The SAG-AFTRA merger. It’s difficult to talk about. Many of my fellow actors are feeling the same. Ever since I fell off the turnip truck here in Los Angeles, like every other actor, I found out real quick that I needed to get into the Screen Actors Guild. And, like many other actors, I grumbled and groused. SAG seemed like an impediment. I joined AFTRA – in the hopes of getting into SAG by getting a speaking part under an AFTRA contract. And that’s how I ended up getting my SAG card.

At the time, I didn’t really appreciate what it meant to be part of a collective bargaining unit — until I actually started working in the industry. SAG had clout. All the best agents, producers, casting directors, everyone used SAG actors. SAG contracts made it possible to make a living in the entertainment industry.

Post merger, we don’t really know.

Today was the last day the SAG logo and the letters spelling, “Screen Actors Guild” would be on the side of 5757 Wilshire Boulevard. Last week, a worker came to take the measurements for removal and replacement of the logo even before the merger votes were due in Everett, Washington.

I went and took photos of them. I asked a woman who was leaving the reception area to take my picture in front of it. She obliged, saying, “Oh, yeah. This is one of the last ones that is still up.” After the photo, as she moved to go, I looked at her and gave a sad face. She said, “Aw, it’s okay. It’s a new era.” Then, she turned with a flip in her step and walked away, almost jauntily. Yeah, I thought – a new era where we all get other jobs. If we can.

I don’t really wear such pessimism well, especially when it comes to unions. I’m a big supporter of workers’ rights – workers of all industries. I really want to get past this.  I was completely against it; and I cannot comprehend the idea of merging these unions before working out the details, especially with regard to pension and health. Now, however, what we have is what we have to work with. We have to start somewhere. We can’t just give up. And even if we wanted to, I don’t think there is anywhere to run. Collective bargaining and the good jobs it brings is under fierce attack. I want to continue to work and to continue to remain an active, proud union member.

Yesterday, I finally called a friend and colleague who has worked really hard to protect the gains made by decades of struggle on the part of SAG members. Even then it was hard to talk about it. She said she’d just been quiet about it all weekend. “I think,” she said,”the hardest part is not being able to trust that the count was real.”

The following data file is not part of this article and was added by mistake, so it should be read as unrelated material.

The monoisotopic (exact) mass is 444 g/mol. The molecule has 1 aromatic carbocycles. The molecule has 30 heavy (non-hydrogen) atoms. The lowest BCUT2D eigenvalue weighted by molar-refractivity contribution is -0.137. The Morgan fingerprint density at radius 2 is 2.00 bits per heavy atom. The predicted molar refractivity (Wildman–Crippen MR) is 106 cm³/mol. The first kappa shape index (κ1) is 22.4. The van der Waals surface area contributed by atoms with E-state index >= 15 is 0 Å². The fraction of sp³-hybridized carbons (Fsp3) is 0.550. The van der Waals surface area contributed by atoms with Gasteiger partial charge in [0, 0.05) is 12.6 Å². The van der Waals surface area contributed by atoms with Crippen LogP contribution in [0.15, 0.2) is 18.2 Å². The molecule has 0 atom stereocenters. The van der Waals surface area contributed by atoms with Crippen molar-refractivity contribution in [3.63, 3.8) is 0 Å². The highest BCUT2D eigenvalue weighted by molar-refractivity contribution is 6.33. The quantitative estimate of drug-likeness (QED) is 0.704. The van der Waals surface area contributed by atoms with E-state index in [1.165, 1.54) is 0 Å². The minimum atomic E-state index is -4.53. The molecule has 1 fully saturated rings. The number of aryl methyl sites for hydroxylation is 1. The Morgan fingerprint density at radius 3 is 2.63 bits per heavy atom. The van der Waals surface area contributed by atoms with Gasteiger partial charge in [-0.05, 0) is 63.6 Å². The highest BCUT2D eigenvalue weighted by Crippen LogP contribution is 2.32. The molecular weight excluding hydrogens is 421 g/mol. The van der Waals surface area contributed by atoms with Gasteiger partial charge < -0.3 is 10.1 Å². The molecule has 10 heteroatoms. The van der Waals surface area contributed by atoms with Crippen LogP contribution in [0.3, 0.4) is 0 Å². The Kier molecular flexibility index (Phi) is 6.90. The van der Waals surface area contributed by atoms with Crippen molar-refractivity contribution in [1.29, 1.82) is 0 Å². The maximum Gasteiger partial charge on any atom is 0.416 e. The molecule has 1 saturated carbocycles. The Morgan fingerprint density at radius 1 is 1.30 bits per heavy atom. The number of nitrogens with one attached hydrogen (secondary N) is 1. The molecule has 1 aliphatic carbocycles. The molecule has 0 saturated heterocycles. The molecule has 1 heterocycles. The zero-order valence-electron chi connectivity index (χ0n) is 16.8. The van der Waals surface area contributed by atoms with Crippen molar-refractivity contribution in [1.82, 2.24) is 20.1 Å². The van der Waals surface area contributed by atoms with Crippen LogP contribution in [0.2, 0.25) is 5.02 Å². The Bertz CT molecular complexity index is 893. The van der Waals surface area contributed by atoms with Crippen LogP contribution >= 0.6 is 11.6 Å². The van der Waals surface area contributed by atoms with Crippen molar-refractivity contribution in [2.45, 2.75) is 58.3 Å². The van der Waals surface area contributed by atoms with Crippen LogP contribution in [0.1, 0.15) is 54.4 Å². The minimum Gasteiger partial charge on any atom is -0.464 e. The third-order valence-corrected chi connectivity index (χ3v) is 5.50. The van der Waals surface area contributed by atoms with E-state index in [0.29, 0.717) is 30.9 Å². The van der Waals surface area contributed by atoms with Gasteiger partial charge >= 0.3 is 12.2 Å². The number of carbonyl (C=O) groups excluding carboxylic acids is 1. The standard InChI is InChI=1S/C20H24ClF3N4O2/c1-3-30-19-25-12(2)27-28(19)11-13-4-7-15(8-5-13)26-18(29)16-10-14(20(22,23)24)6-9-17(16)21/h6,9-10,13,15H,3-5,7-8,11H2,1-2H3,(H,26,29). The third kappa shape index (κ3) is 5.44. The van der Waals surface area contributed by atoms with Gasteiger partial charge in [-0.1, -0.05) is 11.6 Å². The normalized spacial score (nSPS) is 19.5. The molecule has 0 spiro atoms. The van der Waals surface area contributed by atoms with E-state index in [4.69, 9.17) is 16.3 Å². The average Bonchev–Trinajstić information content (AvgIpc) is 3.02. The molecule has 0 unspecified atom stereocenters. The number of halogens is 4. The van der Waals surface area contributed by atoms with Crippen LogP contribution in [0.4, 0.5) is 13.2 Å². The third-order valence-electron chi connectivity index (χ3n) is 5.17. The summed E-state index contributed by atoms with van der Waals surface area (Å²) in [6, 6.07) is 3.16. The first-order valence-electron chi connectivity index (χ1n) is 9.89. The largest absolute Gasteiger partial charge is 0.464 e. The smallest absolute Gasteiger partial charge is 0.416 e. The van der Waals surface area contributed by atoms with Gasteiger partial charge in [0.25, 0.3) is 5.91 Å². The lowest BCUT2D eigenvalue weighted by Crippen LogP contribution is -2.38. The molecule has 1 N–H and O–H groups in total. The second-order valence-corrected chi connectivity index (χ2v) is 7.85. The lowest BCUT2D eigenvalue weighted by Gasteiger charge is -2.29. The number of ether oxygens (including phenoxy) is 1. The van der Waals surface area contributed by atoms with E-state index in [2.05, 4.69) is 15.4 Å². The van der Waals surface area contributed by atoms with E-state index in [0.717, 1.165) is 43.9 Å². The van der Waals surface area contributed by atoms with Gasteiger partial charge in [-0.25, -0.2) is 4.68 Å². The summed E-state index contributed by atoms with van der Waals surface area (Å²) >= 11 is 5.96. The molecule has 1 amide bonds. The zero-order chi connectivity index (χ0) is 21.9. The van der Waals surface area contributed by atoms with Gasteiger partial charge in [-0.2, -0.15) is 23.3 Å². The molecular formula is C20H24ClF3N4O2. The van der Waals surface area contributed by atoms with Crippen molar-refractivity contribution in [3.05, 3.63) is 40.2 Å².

In view of all of the shenanigans jousting around SAG and its’ most recent leadership (i.e. lawsuits – including for breach of fiduciary duty and embezzlement;  the scandalous removal of trustee Robert Carlson for expressing his opinion that the merger would be damaging to SAG’s Pension and Health Plan) and in view of the fact that hundreds of the most active SAG members have been lining up at “informational” meetings for the past few months to protest the sorry lack of a proper actuarial study to analyze the effect of the merger on the P&H Plan — in view of all of this, would’ntcha think the leadership would be more than keen to appear to be as transparent as possible when it came to counting and reporting this particular vote?

The League of Women Voters in Everett, Washington – a neutral, disinterested third party – was willing and ready to observe the count. One of our active SAG members arranged it. But SAG refused. Sean Gallagher, Senior Manager of Governance at the Guild told me over the phone on Friday that “the board made no provisions for there to be any observers.” Therefore, “there will be none.”

And my question is: Why Not?

Some have suggested that the new union be called, “SHAFTRA.” Still, I remain standing for a stronger union for everyone. The decision has been made. It’s up to us to build unity in an industry long divided.